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Casae Nigrae

Casae Nigrae
Commune and town
The Old Town Of Negrine Tébessa.
The Old Town Of Negrine Tébessa.
Dz - 12 - Negrine.svg
Country Algeria
 o Total619 sq mi (1,604 km2)
1,024 ft (312 m)
 o Total9,445
Time zoneUTC+1 (CET)

Negrine is a town and commune in Tébessa Province in north-eastern Algeria.[1] It was the site of ancient Casae Nigrae, a settlement of Roman North Africa with an attached bishopric that remains a Latin Catholic titular see.


Negrine area

Negrine is located in the Negrine District of Tébessa Province, NE Algeria. It is north of the Chott el Ghasa, near the Tunisian border and has an elevation of 321 meters (1,053 ft) above sea level.[2]

The village population was 9445 inhabitants in 2008. The landscape is generally arid and the topography is generally flat, interspersed with long low mesas transecting the countryside.

Average annual rainfall is between 5 to 20 millimetres (0.20 to 0.79 in) with the winter being the main wet season. Average temperatures range from 7 °C (45 °F) in winter to 40 °C (104 °F) in July.[3]


During prehistoric times Negrine was within the Capsian cultural area, which lasted from ca. 8500 BC to 5400 BC.[4]Snail shells and piles of ash which include mixed tools and kitchen refuse are some of the defining cultural elements of the Capsian culture, as well as engraved ostrich eggs.[5][6][7]

Negrine was known as Casae Nigrae during the time of the Roman, Byzantine and Vandal empires (30 BC - AD 640). It was located in the province of Numidia, North Africa. Casae Nigrae was also known as Nigrenses Maiores during this period.[8] There are extensive Roman ruins in the desert between Negrine and Tebessa, Algeria.[9]

The area was incorporated into the Maghreb in the 7th century and today the area is home to the Nemencha, a tribe of Berber extraction.[10][11][12]

Ecclesiastical history

The town was the seat of one of many suffragan bishoprics in Numidia during Roman and Vandal times. It was the birthplace of Donatus Magnus, the founder and namesake of the Donatist Church, and the Donatist movement was influential in the town. Christian influence, however, effectively ended after the Muslim conquest of the 640s AD.[13]

Known residential bishops include :

  • Donatus the Great (fl. 311-312), founder of the schismatic heretical Donatist movement[14][15][16][17]
  • Ianvarianus (fl. 394-411), a Donatist bishop[18][19]
  • Felix (fl. 484), a Catholic bishop[20]

Titular see

In 1933 the diocese was nominally restored as a Latin Titular bishopric in the Roman Catholic Church, named Casæ nigræ (Latin) / Case nere (Curiate Italian).

It has had the following incumbents, so far of the fitting Episcopal (lowest) rank [21] :

See also


  1. ^ "Communes of Algeria". Statoids. Retrieved 2010.
  2. ^ Elevation of Negrine,Algeria Elevation Map, Topo, Contour .
  3. ^ Negrine Monthly Climate Average, Algeria.
  4. ^ G. Camps, « Escargotières », dans Encyclopédie berbère, Aix-en-Provence, Edisud, 1997 (lire en ligne), pp. 2683-2691.
  5. ^ Simone Mulazzani (dir.), « Le Capsien de Hergla (Tunisie). Culture, Environment et économie ». Reports in African Archaeology 4. Frankfurt M., 2013, Africa Magna Verlag.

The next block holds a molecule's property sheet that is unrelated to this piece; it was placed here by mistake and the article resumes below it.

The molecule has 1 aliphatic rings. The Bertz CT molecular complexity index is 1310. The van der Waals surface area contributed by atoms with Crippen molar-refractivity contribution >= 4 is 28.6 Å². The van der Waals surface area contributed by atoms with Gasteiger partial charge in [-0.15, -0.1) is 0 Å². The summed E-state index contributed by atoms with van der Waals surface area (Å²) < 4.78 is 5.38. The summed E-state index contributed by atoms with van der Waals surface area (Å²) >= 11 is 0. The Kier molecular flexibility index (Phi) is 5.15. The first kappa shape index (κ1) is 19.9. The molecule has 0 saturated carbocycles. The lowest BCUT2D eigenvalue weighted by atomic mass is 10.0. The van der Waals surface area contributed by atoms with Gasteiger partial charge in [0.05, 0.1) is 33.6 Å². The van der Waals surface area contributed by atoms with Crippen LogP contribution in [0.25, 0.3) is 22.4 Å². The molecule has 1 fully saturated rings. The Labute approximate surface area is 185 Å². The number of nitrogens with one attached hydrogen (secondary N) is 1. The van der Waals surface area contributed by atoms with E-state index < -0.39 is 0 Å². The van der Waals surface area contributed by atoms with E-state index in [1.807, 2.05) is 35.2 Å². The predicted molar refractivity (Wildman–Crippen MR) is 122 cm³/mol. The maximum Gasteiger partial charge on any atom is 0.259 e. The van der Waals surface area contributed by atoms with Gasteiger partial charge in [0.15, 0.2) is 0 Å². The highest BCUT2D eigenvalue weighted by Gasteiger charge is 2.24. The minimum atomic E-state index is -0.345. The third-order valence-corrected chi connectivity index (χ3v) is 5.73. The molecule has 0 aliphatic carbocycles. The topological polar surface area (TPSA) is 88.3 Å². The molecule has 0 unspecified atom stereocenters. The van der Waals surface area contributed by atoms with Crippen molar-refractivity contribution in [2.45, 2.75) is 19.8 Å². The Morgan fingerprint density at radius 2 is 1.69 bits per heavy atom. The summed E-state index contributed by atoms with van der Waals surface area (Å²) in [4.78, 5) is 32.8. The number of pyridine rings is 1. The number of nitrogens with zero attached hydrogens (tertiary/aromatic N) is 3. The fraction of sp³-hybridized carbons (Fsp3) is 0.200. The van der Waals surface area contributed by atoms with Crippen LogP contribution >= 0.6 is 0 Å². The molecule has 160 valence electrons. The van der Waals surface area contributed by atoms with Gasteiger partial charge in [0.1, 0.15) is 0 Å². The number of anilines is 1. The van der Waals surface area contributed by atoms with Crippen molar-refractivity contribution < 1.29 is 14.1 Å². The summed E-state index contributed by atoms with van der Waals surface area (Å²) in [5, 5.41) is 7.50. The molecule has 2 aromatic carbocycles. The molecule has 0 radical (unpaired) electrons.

6. ^ J. de Morgan, Dr Capitan et P. Baudry, « Étude sur les stations préhistoriques du Sud Tunisien », Revue mensuelle de l'École d'anthropologie de Paris, vol. 10, 1910, pp. 105-136 p105.
  7. ^ E. Gobert, « Recherches sur le Capsien (lre série) », Bulletin de la Société préhistorique de France, vol. 7, no 11, 1910, pp. 595-604.
  8. ^ Fentress, E., R. Warner, R. Talbert, T. Elliott, S. Gillies. "Places: 334514 (Casae Nigrae)". Pleiades. <> [Accessed: February 19, 2016]
  9. ^ "Roman ruins in the desert between Negrine and Tebessa, Algeria. Roman..." Getty Images. Retrieved .
  10. ^ Paul Gaffarel, Algérie: histoire, conquête et colonisation, (SERRE EDITEUR, 2004).
  11. ^ Ernest Carette, Exploration scientifique de l'Algérie. 3, Recherches sur l'origine et les migrations des principales tribus de l'Afrique septentrionale et particulièrement de l'Algérie / par E. Carette,..., Imprimerie Impériale (Paris), 1er janvier 1853.
  12. ^ Camps et A. Martel, Fraichich, Éditions Peeters, 1er février 1998, lire en ligne, pp. 2930-2933.
  13. ^ David M. Cheney Casae Nigrae at
  14. ^ Henri Irénée Marrou, André Mandouze, Anne-Marie La Bonnardière, Prosopographie de l'Afrique chrétienne (303-533) p295.
  15. ^ Wace, Henry, Dictionary of Christian Biography and Literature (Delmarva Publications, Inc., 1911)
  16. ^ Charles Joseph Hefele, A History of the Councils of the Church: from the Original Documents, to the close of the Second Council of Nicaea A.D. 787 (Wipf and Stock Publishers, 1 Feb. 2007 ) p179.
  17. ^ Claude Fleury, John Henry Newman, The Ecclesiastical History of M. L'abbé Fleury: From the Second Ecumenical Council to the End of the Fourth Century (John Henry Parker, 1842) p250.
  18. ^ Henri Irénée Marrou, André Mandouze, Anne-Marie La Bonnardière, Prosopographie de l'Afrique chrétienne (303-533) p. 579.
  19. ^ Saint Augustine, Letters, Volume 2 (83-130) (The Fathers of the Church, Volume 18) letter 88.
  20. ^ Henri Irénée Marrou, André Mandouze, Anne-Marie La Bonnardière, Prosopographie de l'Afrique chrétienne (303-533) p 435.
  21. ^ GCatholic
  22. ^ Revue des Ordinations Épiscopales, Issue 1949, Number 9
  23. ^ Le Petit Episcopologe, Issue 205, Number 16,953
  24. ^ Bollettino, 22 Dec 2010
  25. ^ Le Petit Episcopologe, Issue 215, Number 17,868.

Sources and external links

Coordinates: 34°29?N 7°31?E / 34.483°N 7.517°E / 34.483; 7.517

  This article uses material from the Wikipedia page available here. It is released under the Creative Commons Attribution-Share-Alike License 3.0.



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